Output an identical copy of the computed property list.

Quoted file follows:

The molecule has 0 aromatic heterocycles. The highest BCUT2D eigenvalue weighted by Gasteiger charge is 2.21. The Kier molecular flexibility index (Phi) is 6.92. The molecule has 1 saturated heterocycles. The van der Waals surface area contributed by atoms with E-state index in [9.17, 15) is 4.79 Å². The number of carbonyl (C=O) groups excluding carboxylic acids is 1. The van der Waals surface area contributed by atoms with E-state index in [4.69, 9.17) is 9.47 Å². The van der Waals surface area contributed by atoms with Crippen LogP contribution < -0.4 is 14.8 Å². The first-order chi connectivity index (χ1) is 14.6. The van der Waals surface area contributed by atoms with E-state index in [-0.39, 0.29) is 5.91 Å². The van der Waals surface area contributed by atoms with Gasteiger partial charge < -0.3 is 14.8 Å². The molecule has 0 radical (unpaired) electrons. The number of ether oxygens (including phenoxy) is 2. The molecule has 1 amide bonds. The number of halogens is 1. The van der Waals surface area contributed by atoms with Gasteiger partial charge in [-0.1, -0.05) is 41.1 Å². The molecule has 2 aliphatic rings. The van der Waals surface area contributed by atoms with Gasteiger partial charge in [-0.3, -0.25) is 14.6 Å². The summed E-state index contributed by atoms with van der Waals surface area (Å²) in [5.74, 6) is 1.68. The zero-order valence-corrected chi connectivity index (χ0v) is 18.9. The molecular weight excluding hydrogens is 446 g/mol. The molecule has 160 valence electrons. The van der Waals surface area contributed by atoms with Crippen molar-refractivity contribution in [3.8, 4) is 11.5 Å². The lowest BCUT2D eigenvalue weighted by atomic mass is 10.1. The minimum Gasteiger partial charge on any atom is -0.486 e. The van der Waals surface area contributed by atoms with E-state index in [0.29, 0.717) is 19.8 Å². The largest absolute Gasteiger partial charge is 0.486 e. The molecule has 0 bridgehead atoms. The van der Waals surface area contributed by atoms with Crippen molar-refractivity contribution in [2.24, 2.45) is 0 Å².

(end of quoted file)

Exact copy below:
The molecule has 0 aromatic heterocycles. The highest BCUT2D eigenvalue weighted by Gasteiger charge is 2.21. The Kier molecular flexibility index (Phi) is 6.92. The molecule has 1 saturated heterocycles. The van der Waals surface area contributed by atoms with E-state index in [9.17, 15) is 4.79 Å². The number of carbonyl (C=O) groups excluding carboxylic acids is 1. The van der Waals surface area contributed by atoms with E-state index in [4.69, 9.17) is 9.47 Å². The van der Waals surface area contributed by atoms with Crippen LogP contribution < -0.4 is 14.8 Å². The first-order chi connectivity index (χ1) is 14.6. The van der Waals surface area contributed by atoms with E-state index in [-0.39, 0.29) is 5.91 Å². The van der Waals surface area contributed by atoms with Gasteiger partial charge < -0.3 is 14.8 Å². The molecule has 0 radical (unpaired) electrons. The number of ether oxygens (including phenoxy) is 2. The molecule has 1 amide bonds. The number of halogens is 1. The van der Waals surface area contributed by atoms with Gasteiger partial charge in [-0.1, -0.05) is 41.1 Å². The molecule has 2 aliphatic rings. The van der Waals surface area contributed by atoms with Gasteiger partial charge in [-0.3, -0.25) is 14.6 Å². The summed E-state index contributed by atoms with van der Waals surface area (Å²) in [5.74, 6) is 1.68. The zero-order valence-corrected chi connectivity index (χ0v) is 18.9. The molecular weight excluding hydrogens is 446 g/mol. The molecule has 160 valence electrons. The van der Waals surface area contributed by atoms with Crippen molar-refractivity contribution in [3.8, 4) is 11.5 Å². The lowest BCUT2D eigenvalue weighted by atomic mass is 10.1. The minimum Gasteiger partial charge on any atom is -0.486 e. The van der Waals surface area contributed by atoms with E-state index in [0.29, 0.717) is 19.8 Å². The largest absolute Gasteiger partial charge is 0.486 e. The molecule has 0 bridgehead atoms. The van der Waals surface area contributed by atoms with Crippen molar-refractivity contribution in [2.24, 2.45) is 0 Å².